Mother's Day may seem like a fairly innocuous holiday for most people, but not for its creator, Anna Jarvis. Although the holiday was meant as a tribute to the women who commonly lost children and persevered through the difficult days of the Civil War, it became a woeful reminder of commercialism—and ultimately led her to become institutionalized.
Jarvis lived about two hours south of Pittsburgh in Grafton, W.Va., the same birth place of Maxine Bruhns, who has been the director of the University of Pittsburgh's Nationality Rooms for more than 50 years and is a distant cousin of Jarvis.
Bruhns spoke with 90.5 WESA's Sarah Kovash about Jarvis' inspiration for the holiday and why she would hate what it has become since its inception.
Their conversation has been edited for length and clarity.
SARAH KOVASH: Tell us about Anna’s mother, because she was an inspiration for this, right?
MAXINE BRUHNS: Yes. Her name was Anna Reeves Jarvis and she, during the Civil War, she had lost eight of her 11 children to infections and diseases. And so Anna lived and she thought mothers all over the United States should know this because a lot of people didn't know why their kids were dying. And so she formed many women's clubs, mothers’ clubs, taught them how to dress bandages and because of that, she began to admire mothers very much. And then Anna heard her one day pray to God that she hoped that someday somebody would help there be a Mother's Day, where mothers would be recognized. And Anna heard that and she took it seriously. So when her mother died in 1905, she said, “Mother, you one day will have your mother’s day.” And she went to work.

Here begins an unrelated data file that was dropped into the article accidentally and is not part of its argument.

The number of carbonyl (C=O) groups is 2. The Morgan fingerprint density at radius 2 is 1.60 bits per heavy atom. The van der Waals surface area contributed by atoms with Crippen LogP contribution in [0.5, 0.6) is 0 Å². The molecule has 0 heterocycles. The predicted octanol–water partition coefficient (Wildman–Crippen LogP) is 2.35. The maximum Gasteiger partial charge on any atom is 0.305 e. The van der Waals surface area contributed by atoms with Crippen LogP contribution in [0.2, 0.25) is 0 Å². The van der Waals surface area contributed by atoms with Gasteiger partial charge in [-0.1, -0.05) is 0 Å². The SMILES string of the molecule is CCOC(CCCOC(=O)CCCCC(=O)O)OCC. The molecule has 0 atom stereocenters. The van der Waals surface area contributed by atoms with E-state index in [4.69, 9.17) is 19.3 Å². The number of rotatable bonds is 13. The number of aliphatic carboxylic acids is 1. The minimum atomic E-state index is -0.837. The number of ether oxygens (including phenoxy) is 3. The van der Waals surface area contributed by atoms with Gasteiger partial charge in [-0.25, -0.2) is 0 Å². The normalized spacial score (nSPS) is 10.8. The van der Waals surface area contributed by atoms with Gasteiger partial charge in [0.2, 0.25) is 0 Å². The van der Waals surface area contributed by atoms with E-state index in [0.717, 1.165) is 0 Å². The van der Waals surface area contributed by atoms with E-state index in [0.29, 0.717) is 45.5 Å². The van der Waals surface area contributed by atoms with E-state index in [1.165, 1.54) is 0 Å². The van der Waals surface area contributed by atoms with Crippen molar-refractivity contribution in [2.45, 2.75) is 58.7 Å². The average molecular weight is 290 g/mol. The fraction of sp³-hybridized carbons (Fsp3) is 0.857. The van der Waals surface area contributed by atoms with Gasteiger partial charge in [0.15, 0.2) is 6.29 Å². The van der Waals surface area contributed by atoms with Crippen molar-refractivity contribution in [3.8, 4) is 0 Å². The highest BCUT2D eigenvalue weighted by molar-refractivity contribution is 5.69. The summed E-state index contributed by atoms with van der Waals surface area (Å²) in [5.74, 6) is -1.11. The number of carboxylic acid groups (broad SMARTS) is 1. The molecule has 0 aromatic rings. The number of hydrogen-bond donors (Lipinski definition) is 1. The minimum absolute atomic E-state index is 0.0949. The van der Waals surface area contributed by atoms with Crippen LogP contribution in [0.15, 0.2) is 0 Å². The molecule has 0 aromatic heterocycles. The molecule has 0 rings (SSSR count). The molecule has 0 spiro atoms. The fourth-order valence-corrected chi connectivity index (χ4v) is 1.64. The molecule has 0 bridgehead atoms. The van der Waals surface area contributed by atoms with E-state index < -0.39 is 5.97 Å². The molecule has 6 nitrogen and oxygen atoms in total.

KOVASH: So this was definitely about celebrating mothers and being a very pure holiday to say, “Thank you for what you do.” It's become a very commercialized holiday now. How do you think she would feel about that?
BRUHNS: I know how she felt about it, because she wanted the flower to be the white carnation because it was her mother's favorite flower. And pretty soon, the flower merchant started making paper carnations and she was furious. She said, “You can't do that, you can't commercialize this tribute to mothers.” And she just kept fighting it and lost. And she actually ended up off her rocker and had to go to a mental institution at age 70 and died there at age 84. She just could not win the war against the commercial.
KOVASH: Well, Mother’s Day, like we said, is a little more commercialized now. But if she were here now, what do you think she would think would make the ideal Mother's Day? What's the best way to celebrate?
BRUHNS: I think she would say that all the children would gather with their mother, if there's only one child, they would take her to dinner. They would maybe take her to church, whatever church would be, it could be Muslim, or Japanese, or Buddhist, or whatever, and just do that one day to thank her for giving birth to them and being their teacher for many, many years.